2. Merp says:

    I too question what it really means to remove oneself from worldly affairs–that it is innate for us as humans to want, become attached, etc. I like the point you made about, “Living life by renouncing everything seems like an empty life”. If you ask me, Buddhism and its teachings seems contradictory in some areas. If the goal of Buddhism is to ultimately end suffering, does that not depict a feeling of attachment? Goals are meant to be achieved, and people normally strive to attain something that is wanted thus becoming attached to achieving that something–which in this case is the cessation of suffering.
    In today’s society and even in Buddhism, the term “attachment” is set in stone as a negative connotation. In Buddhism, it is a cause of suffering and one that must be brought to an end in order to achieve the end of suffering. In today’s day and age, the term is also viewed as being “too clingy” or “obsessed”. But, maybe it shouldn’t be this way. Attachment is not a black and white type of concept. There are gray areas in attachment depending on how it interpreted. Since it seems that Buddhism sees attachment in a negative way, it could be a start to view attachment in a more positive light and then gradually move on to eliminating it.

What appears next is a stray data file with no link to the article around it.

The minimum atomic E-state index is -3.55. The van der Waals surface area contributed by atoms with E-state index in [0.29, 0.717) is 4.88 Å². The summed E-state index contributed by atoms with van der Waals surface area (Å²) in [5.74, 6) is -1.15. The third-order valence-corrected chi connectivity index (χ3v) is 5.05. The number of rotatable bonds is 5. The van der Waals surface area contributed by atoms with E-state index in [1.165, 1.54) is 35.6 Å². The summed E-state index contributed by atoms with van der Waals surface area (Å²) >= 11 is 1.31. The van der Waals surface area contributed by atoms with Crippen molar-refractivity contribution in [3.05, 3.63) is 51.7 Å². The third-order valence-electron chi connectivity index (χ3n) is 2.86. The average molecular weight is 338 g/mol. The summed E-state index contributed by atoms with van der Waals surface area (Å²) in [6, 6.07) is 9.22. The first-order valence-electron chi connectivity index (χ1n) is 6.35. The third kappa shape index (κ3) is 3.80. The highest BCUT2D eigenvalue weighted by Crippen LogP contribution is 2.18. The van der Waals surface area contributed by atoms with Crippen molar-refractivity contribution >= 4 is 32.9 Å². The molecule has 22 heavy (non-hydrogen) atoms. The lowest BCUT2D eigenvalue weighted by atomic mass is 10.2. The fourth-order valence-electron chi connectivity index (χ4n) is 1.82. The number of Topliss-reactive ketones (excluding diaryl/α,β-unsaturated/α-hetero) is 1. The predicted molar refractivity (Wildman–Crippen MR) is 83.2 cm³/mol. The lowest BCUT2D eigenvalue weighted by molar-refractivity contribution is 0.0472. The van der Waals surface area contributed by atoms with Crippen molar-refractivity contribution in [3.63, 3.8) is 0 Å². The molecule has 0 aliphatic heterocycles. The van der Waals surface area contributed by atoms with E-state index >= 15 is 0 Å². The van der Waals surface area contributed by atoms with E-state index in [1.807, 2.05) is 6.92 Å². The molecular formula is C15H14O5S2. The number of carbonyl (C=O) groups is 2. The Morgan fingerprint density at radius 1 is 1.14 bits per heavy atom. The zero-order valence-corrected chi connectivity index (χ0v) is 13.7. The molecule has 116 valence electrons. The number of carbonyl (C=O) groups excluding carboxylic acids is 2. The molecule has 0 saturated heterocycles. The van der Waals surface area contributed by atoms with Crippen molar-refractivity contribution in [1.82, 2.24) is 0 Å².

3. Sarah says:

    Thank you for your post. Specifically, I found your observation that the goals we are socialized to pursue (in a Western Capitalist context, I presume) are themselves attachments of a sort. I wonder, then, if the message of Buddhism is particularly relevant to the time and place we find ourselves in – especially in an environment like Smith – where striving seems to be a culture. I would also like to lift up the thought that accessibility does not promise ease.

  4. Emilia says:

    I found your piece to be interesting and I think a very common struggle for most people when they think about committing themselves to either a cause or a belief. If you look at extremist groups for example, they tend to target those individuals that have very little in their lives, that are cast out by society and are living an isolated, unfulfilled life, making it easier for them to devote themselves.